Family, friends and food diplomacy: Sophie Hewitt's trip to a Javanese village

20 June 2018

Sophie Hewitt is a fifth year Bachelor of Asia-Pacific Studies (Year in Asia) / Bachelor of Laws (Honours) student. She is currently undertaking a Year in Asia program in Indonesia with the support of a New Colombo Plan Scholarship.

On a weekend in the middle of April, my friend, Adit, took me on a 6-hour bus trip to her hometown of Kudus, 180km north of Yogyakarta. It’s definitely not on the regular tourist itinerary for Australians, but the opportunity to meet Adit’s friends and family from her village was one I didn’t want to pass up.

Food diplomacy

As always, food diplomacy, or the act of bridging cultural divides through the exchange and discussion of food, was an important component of the weekend. I had to try the famous dishes of Kudus. For example Lentok, consisting of rice steamed in a banana leaf, served with fermented jack fruit, spicy chilli sauce (sambal) and tofu, is traditionally eaten at breakfast. And soto kerbau, or buffalo stew, uses buffalo rather than cow, as a remnant of the area’s Hindu history.

Lentok – a sweet and fatty Kudus breakfast.

Soto kerbau is simply known as ‘soto Kudus’ outside of Kudus.

Food diplomacy was also practiced when visiting the houses of Adit’s family members. One of the most important things about Indonesian hospitality is the host offering and guest receiving mounds of traditional drinks and sweets. As I hadn’t tried many of these unusual sweets before, I was interested to see what they tasted like. But unfortunately with vast amounts of Central Javanese food comes vast amounts of sugar.

Central Java is well-known for its love of sweet food. In fact, whenever I tell an Indonesian I’ve studied in Central Java, they immediately start complaining about the region’s sugar obsession! As a result of the region’s sweet tooth, the most difficult aspect of visiting my friend’s family members was not following and engaging in conversations in Indonesian, but honing my ability to consume vast amounts of sugar without feeling physically sick!

Es buah, meaning ‘iced fruit,’ is a like a soup of cold cordial, with chopped fruit and jelly.

Bubur matiara is a sago pudding, served with sweetened coconut milk and coloured with syrup.

Rujak is a mixture of raw fruit and vegetables served with spicy peanut sauce. We were served this with iced syrup (cordial) and biscuits.

Kretek (clove cigarettes)

Famous for its kretek factories, Kudus is the largest producer of tobacco products in Indonesia. Unlike Australia, there are few restrictions on cigarettes sales or advertising. And with cigarette packs costing less than AU$1, it’s no wonder Indonesia has some of the highest rates of smoking in the world.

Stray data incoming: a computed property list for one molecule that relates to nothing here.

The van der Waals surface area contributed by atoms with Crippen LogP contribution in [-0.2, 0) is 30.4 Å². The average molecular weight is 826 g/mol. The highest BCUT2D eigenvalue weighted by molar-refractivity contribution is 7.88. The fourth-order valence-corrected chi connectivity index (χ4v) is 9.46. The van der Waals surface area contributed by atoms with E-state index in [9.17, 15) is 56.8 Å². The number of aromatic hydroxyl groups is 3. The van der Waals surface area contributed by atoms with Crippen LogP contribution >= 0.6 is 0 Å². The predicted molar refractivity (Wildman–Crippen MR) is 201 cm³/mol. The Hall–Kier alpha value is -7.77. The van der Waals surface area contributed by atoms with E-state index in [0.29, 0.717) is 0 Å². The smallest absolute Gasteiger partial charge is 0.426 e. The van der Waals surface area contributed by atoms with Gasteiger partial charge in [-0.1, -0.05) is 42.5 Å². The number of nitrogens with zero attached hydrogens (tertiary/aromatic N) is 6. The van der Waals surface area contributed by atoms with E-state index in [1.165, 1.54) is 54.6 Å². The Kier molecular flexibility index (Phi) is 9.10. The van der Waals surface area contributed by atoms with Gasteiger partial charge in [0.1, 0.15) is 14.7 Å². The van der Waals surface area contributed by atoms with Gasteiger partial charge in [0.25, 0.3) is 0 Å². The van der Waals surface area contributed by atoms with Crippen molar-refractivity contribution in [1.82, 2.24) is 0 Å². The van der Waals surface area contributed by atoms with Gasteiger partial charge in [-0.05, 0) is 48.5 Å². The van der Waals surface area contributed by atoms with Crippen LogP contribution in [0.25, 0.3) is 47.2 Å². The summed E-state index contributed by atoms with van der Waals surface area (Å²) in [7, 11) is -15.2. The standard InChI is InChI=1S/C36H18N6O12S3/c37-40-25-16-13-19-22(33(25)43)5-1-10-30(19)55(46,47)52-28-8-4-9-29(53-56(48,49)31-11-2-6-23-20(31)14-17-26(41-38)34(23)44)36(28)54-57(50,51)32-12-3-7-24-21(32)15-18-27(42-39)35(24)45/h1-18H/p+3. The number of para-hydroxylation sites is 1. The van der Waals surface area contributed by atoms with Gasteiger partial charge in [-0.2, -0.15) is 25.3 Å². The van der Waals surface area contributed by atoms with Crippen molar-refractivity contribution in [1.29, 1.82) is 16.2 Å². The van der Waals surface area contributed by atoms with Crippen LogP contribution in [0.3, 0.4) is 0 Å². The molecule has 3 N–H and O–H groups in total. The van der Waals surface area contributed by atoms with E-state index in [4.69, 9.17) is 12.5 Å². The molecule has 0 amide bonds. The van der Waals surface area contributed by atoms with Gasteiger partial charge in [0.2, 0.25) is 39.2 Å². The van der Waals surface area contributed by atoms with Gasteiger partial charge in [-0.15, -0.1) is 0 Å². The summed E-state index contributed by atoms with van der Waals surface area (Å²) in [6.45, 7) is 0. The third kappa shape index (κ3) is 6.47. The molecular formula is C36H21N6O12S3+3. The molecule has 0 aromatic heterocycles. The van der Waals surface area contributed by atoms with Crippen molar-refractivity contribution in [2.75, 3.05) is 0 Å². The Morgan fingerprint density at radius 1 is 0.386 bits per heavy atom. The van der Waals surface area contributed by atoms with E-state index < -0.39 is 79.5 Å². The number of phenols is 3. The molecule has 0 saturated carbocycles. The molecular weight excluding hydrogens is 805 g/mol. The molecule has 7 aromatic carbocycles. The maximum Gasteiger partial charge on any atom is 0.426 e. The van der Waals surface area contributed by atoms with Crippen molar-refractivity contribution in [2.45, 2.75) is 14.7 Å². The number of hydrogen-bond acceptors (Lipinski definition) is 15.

As Adit and I drove on her motorbike through tobacco plantations and the factory-lined streets, the smell of clove-flavoured kretek wafted into our helmets. She even took me on a tour through the Cigarette Museum!

Museum Kretek/Cigarette Museum chronicles the history of tobacco farming and cigarette production in Central Java.

Cigarette companies can now advertise their products on street signs! A sign for ‘Gang 6’ (Street Number 6) is displayed with a cigarette manufacturer’s logo.

Keluarga (family)

I was also able to meet many different members of Adit’s family. Every few months, a different member of her family will host a large meal at their house. This time, her mum hosted the event. Adit and her parents woke up at 3:30am to begin preparing the food, then the first family members arrived at 6am. By 9am, the meal was over!

Food boxes prepared for members of the family who couldn’t attend (there were about 20).

Another important element of Indonesian formal gatherings are selfies, of which there were many (particularly with my friend’s mum).

Myself with my friend and her family, eating buffalo satay.

Teman-teman baru (new friends)

Me and Adit with new friends made on our morning run through local rice paddies.

Kudus is a small town, and not visited by many tourists – either bule (Westerner) or Indonesian! So I was often met with curiosity and asked ‘why are you in Indonesia?’ My answer was always this: “wherever I have gone in Indonesia, it’s been impossible to not make friends!”

Whether I was visiting the famous Menara Mosque in Kudus, taking selfies with Adit’s mum, visiting the local Protestant church on Sunday or going for an early morning run along rice fields with Adit and her friends, I was welcomed. My trip to Kudus represented the reason why I continue to study about and return to Indonesia: friends.

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Updated:  24 April, 2017/Responsible Officer:  Dean, ANU College of Asia & the Pacific/Page Contact:  CAP Web Team